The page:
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Community Health Program Should Eliminate Unnecessary ER Trips

Caldwell County Emergency Management Services in North Carolina just launched a two-person community health team propelled by new software that allows the tracking of health trends and includes a telehealth application.

by Jim McKay / July 2, 2020

Caldwell County Emergency Management Services in North Carolina has deployed a community health program that will enable paramedics to better keep track of trends with patients, enabling better care for the patient and easier access to data for doctors.


With the program, a two-person team can facilitate non-emergency response and treatment that includes telehealth, and reduce the number of 911 calls and ambulance rides to the emergency room. The team can track data, including medication, historical care, demographics, vitals, food and shelter requirements and trends in health to proactively serve the patient.

The program also allows for coronavirus screenings capabilities via telehealth, cutting the risk of transmission by providing the ability to identify symptomatic patients without having to see them in person.

The telehealth feature lets patients connect to a primary care physician or emergency room doctor via tablet application, and paramedics and doctors can also follow up with patients who are self-quarantined.

“We have a couple of doctors using that now,” said Daniel Frey, co-founder of FieldMed. “If the patient meets the criteria from the CDC, they can say yes, you need to be transported, but it lets that doctor make that decision. Instead of having to do an in-person checkup, you can send that person a link. It saves money, keeping those [ambulances] available for more true emergency issues like cardiac situations and things like that.”

“They’ve wanted to do this for numerous years, and this past year they were able to finally pitch it,” said Sgt. Jason Powell, who along with Sgt. Blake Cochran constitute the community health team. “We came off the 911 operations side with numerous years of experience, including tactical and special ops, and were chosen by our medical director.”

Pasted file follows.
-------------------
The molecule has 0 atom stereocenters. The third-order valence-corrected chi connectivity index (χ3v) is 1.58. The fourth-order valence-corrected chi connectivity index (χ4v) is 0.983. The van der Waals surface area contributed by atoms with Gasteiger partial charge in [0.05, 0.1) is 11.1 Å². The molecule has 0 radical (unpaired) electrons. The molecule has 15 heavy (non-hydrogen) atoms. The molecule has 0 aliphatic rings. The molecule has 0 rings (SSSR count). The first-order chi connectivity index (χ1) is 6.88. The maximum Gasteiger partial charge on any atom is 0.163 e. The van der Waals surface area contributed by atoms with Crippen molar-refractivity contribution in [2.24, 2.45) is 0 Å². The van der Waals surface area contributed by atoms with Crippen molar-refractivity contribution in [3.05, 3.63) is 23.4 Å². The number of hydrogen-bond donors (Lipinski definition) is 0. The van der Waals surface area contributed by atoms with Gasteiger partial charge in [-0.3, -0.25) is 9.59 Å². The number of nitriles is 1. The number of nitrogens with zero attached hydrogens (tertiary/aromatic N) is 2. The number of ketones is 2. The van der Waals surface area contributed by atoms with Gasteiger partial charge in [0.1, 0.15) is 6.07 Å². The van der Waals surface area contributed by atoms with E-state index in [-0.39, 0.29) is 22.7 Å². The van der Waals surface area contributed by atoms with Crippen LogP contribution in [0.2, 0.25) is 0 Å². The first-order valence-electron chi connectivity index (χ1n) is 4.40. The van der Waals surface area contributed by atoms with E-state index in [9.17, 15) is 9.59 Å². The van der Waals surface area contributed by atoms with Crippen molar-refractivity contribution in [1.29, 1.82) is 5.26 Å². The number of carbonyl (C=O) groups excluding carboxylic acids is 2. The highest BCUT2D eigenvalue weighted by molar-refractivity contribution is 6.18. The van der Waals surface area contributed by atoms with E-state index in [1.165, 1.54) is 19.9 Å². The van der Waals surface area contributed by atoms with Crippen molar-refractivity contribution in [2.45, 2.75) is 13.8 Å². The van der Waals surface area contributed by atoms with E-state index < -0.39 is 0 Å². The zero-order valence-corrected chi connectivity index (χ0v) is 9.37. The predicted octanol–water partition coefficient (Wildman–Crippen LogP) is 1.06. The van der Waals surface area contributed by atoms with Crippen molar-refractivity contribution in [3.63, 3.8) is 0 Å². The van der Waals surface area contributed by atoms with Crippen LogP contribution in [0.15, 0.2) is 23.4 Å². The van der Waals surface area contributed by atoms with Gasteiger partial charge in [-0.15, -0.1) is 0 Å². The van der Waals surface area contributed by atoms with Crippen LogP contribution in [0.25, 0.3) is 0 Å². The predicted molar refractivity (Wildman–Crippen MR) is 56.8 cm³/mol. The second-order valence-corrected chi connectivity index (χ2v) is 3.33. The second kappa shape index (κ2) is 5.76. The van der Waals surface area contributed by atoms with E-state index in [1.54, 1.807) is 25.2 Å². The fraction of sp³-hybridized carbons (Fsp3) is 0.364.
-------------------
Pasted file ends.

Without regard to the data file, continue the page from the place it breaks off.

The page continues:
The program is run by software from FieldMed and allows the team to access a patient’s records easily and in real time as opposed to the 911 software, which was cumbersome to use in the field and unable to provide trends in care.

“We needed ongoing records,” Powell said. “The 911 software is geared toward each individual encounter and doesn’t track for an ongoing timeframe. You could have 16 Jason Powells in the system tied to one Social Security number. That’s not good for documentation purposes.”

“During the beta phase, we had been identifying patients and we had a test facility, so we were able to go through and test all aspects of the software prior to actually deploying it to a live patient, or client as we call them,” Powell said.

“We’re in our infancy,” Powell said of the program that went live in late June. “We came off of 911 operations April 1, and since then we’ve been doing the administrative side, literally building the program from the ground up.”

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